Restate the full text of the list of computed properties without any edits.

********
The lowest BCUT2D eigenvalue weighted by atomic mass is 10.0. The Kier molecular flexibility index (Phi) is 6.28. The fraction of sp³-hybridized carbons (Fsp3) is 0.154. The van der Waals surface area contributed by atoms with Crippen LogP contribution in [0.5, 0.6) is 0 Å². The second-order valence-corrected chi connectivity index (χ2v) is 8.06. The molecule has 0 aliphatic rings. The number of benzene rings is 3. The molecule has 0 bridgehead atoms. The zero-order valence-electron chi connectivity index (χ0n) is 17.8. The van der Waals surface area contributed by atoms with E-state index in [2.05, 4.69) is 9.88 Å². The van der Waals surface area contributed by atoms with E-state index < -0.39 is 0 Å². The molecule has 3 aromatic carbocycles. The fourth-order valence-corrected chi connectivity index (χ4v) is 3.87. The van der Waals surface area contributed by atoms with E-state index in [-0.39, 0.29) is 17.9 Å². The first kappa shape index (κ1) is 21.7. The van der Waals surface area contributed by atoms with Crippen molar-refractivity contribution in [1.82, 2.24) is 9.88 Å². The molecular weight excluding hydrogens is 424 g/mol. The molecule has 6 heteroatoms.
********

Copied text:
The lowest BCUT2D eigenvalue weighted by atomic mass is 10.0. The Kier molecular flexibility index (Phi) is 6.28. The fraction of sp³-hybridized carbons (Fsp3) is 0.154. The van der Waals surface area contributed by atoms with Crippen LogP contribution in [0.5, 0.6) is 0 Å². The second-order valence-corrected chi connectivity index (χ2v) is 8.06. The molecule has 0 aliphatic rings. The number of benzene rings is 3. The molecule has 0 bridgehead atoms. The zero-order valence-electron chi connectivity index (χ0n) is 17.8. The van der Waals surface area contributed by atoms with E-state index in [2.05, 4.69) is 9.88 Å². The van der Waals surface area contributed by atoms with E-state index < -0.39 is 0 Å². The molecule has 3 aromatic carbocycles. The fourth-order valence-corrected chi connectivity index (χ4v) is 3.87. The van der Waals surface area contributed by atoms with E-state index in [-0.39, 0.29) is 17.9 Å². The first kappa shape index (κ1) is 21.7. The van der Waals surface area contributed by atoms with Crippen molar-refractivity contribution in [1.82, 2.24) is 9.88 Å². The molecular weight excluding hydrogens is 424 g/mol. The molecule has 6 heteroatoms.